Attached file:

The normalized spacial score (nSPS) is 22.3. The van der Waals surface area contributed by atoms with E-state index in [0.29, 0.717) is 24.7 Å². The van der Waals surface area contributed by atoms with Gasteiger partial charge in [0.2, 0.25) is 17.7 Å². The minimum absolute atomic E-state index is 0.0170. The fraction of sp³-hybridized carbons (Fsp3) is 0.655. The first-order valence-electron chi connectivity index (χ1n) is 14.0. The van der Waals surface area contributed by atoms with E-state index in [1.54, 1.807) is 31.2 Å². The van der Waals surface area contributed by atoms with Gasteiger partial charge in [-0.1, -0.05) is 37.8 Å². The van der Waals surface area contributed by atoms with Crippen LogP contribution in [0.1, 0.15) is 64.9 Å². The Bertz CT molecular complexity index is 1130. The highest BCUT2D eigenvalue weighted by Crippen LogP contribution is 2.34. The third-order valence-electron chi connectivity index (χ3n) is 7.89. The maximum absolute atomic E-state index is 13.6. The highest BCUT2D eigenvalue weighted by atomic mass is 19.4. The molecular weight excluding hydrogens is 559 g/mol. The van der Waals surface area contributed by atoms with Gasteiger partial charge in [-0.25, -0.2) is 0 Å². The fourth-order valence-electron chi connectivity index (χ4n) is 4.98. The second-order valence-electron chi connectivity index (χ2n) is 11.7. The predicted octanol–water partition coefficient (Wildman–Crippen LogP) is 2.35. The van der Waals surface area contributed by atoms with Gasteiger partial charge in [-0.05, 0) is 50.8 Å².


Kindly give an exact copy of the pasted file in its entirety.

The normalized spacial score (nSPS) is 22.3. The van der Waals surface area contributed by atoms with E-state index in [0.29, 0.717) is 24.7 Å². The van der Waals surface area contributed by atoms with Gasteiger partial charge in [0.2, 0.25) is 17.7 Å². The minimum absolute atomic E-state index is 0.0170. The fraction of sp³-hybridized carbons (Fsp3) is 0.655. The first-order valence-electron chi connectivity index (χ1n) is 14.0. The van der Waals surface area contributed by atoms with E-state index in [1.54, 1.807) is 31.2 Å². The van der Waals surface area contributed by atoms with Gasteiger partial charge in [-0.1, -0.05) is 37.8 Å². The van der Waals surface area contributed by atoms with Crippen LogP contribution in [0.1, 0.15) is 64.9 Å². The Bertz CT molecular complexity index is 1130. The highest BCUT2D eigenvalue weighted by Crippen LogP contribution is 2.34. The third-order valence-electron chi connectivity index (χ3n) is 7.89. The maximum absolute atomic E-state index is 13.6. The highest BCUT2D eigenvalue weighted by atomic mass is 19.4. The molecular weight excluding hydrogens is 559 g/mol. The van der Waals surface area contributed by atoms with Gasteiger partial charge in [-0.25, -0.2) is 0 Å². The fourth-order valence-electron chi connectivity index (χ4n) is 4.98. The second-order valence-electron chi connectivity index (χ2n) is 11.7. The predicted octanol–water partition coefficient (Wildman–Crippen LogP) is 2.35. The van der Waals surface area contributed by atoms with Gasteiger partial charge in [-0.05, 0) is 50.8 Å².